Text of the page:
Biting

My brother-in-law was visiting our house one early spring day in the first months after my son was born. He was straightforward that breastfeeding made him very uncomfortable and that he did not want me to do it in front of him. Among other pieces of advice, he proclaimed that I should stop breastfeeding once my son started to get teeth. When we didn’t stop then, I got lots of comments and questions from my in-laws about breastfeeding a child with teeth.

So here I am breastfeeding my fifteen month old – who has several teeth. What’s my experience with breastfeeding a toddler with teeth? For the most part, it’s been uneventful, but that’s not to say we haven’t had our bumps along the way.

Before my son got his first couple of teeth, he did bite down occasionally while nursing – typically toward the end of a feeding. I always remember that he doesn’t bite to hurt me. He doesn’t know what he’s doing. His jaw and gums hurt and biting on something, anything fells good. It’s also important to note that a baby can’t bite while actually feeding. It’s like drinking from a straw. If you’re biting the straw, nothing comes out, and if you’re sucking from a straw, you’re not biting on it. Also, mechanically, the baby’s tongue covers his or her bottom gums while nursing. That’s why biting typically occurs at the end of nursing or while the baby is otherwise distracted.

I read a few different suggestions on how to handle biting. I knew I wanted to take a consistent and gentle approach that was developmentally appropriate. Some advice suggested picking one consistent statement to say – such as the obvious “Don’t bite.” The advice also included saying the statement calmly whenever the baby bit for the first few times, and then in conjunction with unlatching the baby if needed. You unlatch the baby by sliding your finger into the corner of his or her mouth to break the seal and separate the jaw slightly. Then, as a next step, saying the statement, unlatching the baby, and then separating the baby from the breast for a short period. I think it suggested a separation for up to a minute or two.

One morning, I was sitting in bed nursing my son when he started biting down. I said my chosen statement – “Don’t bite Mama.” He bit down again almost immediately. I said it a few more times and the bites happened again and again. Luckily he was not biting very hard. I then said my statement and unlatched him. After two more times, I unlatched him and laid him on the bed next to me. My goodness. He. lost. it. He started crying really hard almost immediately. I don’t think I made it five seconds before picking him up! I felt really awful. But, it worked. He did not bite down at all for the next several weeks.

After that, if he started to bite down a little I’d say my statement and he’d stop after a time or two. I also tried really hard not to overreact when he did bite other than my statement. I didn’t want to encourage the activity and I also didn’t want to scare him.

I’ve heard of babies who will bite down and not let go. I am very lucky that I didn’t experience this event myself – though I was prepared with a plan just in case. In that instance, KellyMom suggests trying to unlatch the baby first. If that technique doesn’t work, pull the baby towards you (not away) close to the breast to temporarily make breathing a little more difficult or pinch the baby’s nose closed briefly to cause the baby to open his or her mouth.

A few weeks ago, I got a really bad clogged duct from a milk blister. If you don’t know what either are, here’s a quick run down. A clogged duct occurs sometimes when a milk duct is obstructed. It causes a painful lump in its location. The obstruction can happen anywhere in the duct – from down the breast, closer to the body – all the way to the nipple as in the case of a milk blister and anywhere in between. I’ve had several over the past year plus.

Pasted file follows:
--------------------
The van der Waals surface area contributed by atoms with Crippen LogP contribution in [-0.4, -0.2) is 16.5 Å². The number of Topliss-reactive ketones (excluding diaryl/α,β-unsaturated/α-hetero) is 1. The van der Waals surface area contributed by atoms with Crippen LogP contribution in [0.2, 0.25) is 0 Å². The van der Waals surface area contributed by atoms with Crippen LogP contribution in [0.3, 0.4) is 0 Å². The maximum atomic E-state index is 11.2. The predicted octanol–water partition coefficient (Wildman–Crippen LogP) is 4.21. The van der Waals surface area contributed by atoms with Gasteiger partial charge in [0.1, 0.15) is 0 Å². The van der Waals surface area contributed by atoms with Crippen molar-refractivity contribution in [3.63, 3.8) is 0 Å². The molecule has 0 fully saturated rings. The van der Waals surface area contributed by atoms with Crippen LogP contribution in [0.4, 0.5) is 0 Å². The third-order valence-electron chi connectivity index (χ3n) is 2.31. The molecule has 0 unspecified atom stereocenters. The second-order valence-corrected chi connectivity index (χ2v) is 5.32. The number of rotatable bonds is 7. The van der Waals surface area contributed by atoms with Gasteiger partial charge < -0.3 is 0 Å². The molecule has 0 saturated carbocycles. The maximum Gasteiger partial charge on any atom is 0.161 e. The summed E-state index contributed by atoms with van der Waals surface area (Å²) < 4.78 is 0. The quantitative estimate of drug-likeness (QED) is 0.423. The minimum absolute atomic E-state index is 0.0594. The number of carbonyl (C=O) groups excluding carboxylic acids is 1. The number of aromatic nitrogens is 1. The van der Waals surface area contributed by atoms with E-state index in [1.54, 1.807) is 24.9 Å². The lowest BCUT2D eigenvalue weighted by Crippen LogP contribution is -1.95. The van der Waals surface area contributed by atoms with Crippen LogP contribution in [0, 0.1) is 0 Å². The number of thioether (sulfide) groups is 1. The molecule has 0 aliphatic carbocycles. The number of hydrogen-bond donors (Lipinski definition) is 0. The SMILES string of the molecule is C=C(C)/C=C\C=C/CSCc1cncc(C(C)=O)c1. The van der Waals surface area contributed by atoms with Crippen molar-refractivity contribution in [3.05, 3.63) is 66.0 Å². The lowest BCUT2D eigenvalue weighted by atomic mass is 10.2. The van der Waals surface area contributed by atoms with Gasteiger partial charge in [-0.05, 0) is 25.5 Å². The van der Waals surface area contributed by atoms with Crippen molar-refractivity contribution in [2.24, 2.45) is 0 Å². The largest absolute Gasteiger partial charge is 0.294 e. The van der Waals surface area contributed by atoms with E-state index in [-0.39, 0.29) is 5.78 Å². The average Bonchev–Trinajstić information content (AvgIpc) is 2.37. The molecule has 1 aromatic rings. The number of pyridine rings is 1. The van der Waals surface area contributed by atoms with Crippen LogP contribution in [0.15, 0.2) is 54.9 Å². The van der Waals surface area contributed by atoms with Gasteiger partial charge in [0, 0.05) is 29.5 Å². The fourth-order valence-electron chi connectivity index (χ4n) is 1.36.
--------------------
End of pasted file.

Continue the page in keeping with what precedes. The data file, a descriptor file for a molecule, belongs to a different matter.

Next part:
I’ve only had one milk blister. That occurs when a nipple pore becomes blocked. Mine was quite painful and caused a really bad clogged duct unlike any other I’ve experienced. The milk blister itself was really painful and the clogged duct hurt too. Different from my other clogged ducts, it got so bad that it collapsed nearby ducts and the the flow from that breast went way down. I was trying to clear the milk blister and the clogged duct in a hot bath and was struggling to even hand express.

I read that breastfeeding might help remove the milk blister, but it was really painful. It was so painful that I couldn’t feel when my son bit me hard enough to break skin. I think he was frustrated by the significantly reduced flow. So then I had a milk blister, clogged duct and bite wound. Yikes. I persevered with breastfeeding and finally, after many failed attempts at other suggested treatments, got desperate enough to us a sterilized needle (perpendicular to the surface of the breast and NOT down the milk pore) to break open the milk blister.

Pretty soon my clogged duct and milk blister were history, but I was left with a bite wound. I’ve opted to continue breastfeeding because to me it’s all just part of the process. I’ve heard that some women opt to pump on that breast temporarily. I don’t pump very successfully. Also, based on the location of the wound, I didn’t think it would eliminate any pressure. I thought about trying a nipple shield, but I didn’t want to spend $10 on something that my son would likely reject. He never really took a bottle or a pacifier. So, instead I followed the salt water rinse method suggested on Kellymom.com.

It’s taken a little bit of time, but it’s healing. My son hasn’t bitten again since then despite some recent teething struggles. Hopefully we’ve made it past this phase. In the end, it’s all worth it.

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